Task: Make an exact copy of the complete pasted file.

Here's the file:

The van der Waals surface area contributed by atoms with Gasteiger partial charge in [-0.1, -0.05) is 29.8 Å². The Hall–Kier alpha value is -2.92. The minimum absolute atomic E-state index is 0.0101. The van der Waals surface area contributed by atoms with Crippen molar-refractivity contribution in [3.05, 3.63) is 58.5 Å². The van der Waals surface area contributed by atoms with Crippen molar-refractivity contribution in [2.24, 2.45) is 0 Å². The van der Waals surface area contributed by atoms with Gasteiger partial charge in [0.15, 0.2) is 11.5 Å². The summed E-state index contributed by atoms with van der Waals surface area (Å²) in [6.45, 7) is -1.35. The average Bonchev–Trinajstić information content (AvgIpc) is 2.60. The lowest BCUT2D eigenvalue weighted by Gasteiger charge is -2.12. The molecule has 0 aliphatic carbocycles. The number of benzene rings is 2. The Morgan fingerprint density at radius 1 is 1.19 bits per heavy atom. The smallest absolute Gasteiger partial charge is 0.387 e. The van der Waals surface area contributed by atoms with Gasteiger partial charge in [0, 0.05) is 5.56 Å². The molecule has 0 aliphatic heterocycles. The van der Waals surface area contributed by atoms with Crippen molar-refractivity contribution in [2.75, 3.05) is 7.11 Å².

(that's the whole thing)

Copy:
The van der Waals surface area contributed by atoms with Gasteiger partial charge in [-0.1, -0.05) is 29.8 Å². The Hall–Kier alpha value is -2.92. The minimum absolute atomic E-state index is 0.0101. The van der Waals surface area contributed by atoms with Crippen molar-refractivity contribution in [3.05, 3.63) is 58.5 Å². The van der Waals surface area contributed by atoms with Crippen molar-refractivity contribution in [2.24, 2.45) is 0 Å². The van der Waals surface area contributed by atoms with Gasteiger partial charge in [0.15, 0.2) is 11.5 Å². The summed E-state index contributed by atoms with van der Waals surface area (Å²) in [6.45, 7) is -1.35. The average Bonchev–Trinajstić information content (AvgIpc) is 2.60. The lowest BCUT2D eigenvalue weighted by Gasteiger charge is -2.12. The molecule has 0 aliphatic carbocycles. The number of benzene rings is 2. The Morgan fingerprint density at radius 1 is 1.19 bits per heavy atom. The smallest absolute Gasteiger partial charge is 0.387 e. The van der Waals surface area contributed by atoms with Gasteiger partial charge in [0, 0.05) is 5.56 Å². The molecule has 0 aliphatic heterocycles. The van der Waals surface area contributed by atoms with Crippen molar-refractivity contribution in [2.75, 3.05) is 7.11 Å².